That’s when the peaker plants are called on to run in short spurts to make sure there is enough electric supply to power the grid. That will become increasingly important as weather-dependent renewables start to make up a larger share of energy production in New England, which is currently dominated by natural gas, Barton said.

“While that type of backup reliability has been, and will continue to be needed to ensure grid reliability, there can be no doubt that getting reliability from fossil fueled assets like this is something that we have to think hard about as we look at the necessity of combatting accelerating climate change,” Barton said.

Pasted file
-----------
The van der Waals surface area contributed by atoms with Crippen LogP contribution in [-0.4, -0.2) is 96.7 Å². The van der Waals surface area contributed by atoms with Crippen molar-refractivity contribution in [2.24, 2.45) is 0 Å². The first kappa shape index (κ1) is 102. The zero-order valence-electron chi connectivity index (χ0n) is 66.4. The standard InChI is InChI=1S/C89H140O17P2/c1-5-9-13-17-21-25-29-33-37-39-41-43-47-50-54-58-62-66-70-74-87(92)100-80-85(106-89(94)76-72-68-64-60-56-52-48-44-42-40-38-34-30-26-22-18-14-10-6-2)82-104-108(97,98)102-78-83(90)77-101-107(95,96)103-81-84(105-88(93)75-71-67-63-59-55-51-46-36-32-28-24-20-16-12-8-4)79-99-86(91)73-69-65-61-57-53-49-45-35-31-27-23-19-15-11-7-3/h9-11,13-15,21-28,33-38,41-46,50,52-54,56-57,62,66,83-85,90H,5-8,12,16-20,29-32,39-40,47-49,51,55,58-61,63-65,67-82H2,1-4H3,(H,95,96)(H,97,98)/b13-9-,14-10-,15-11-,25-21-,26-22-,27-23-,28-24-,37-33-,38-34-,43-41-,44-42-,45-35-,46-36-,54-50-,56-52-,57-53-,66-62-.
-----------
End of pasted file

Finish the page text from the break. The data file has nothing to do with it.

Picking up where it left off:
While the battery’s role would partly depend on any conditions in DEEP’s battery procurement, Barton said the battery could serve a similar function to the peaking plant.

“This concept of storing 17 MW of backup power that’s on demand when the grid really needs it and the ISO calls on it, we absolutely will be able to provide that,” Barton said.

Barton said nobody will lose their job with the closure of Tunnel Jet. FirstLight has a team that operates its fleet of plants in the area, and none of those jobs will change. She said the battery project will create construction jobs when it gets to that stage.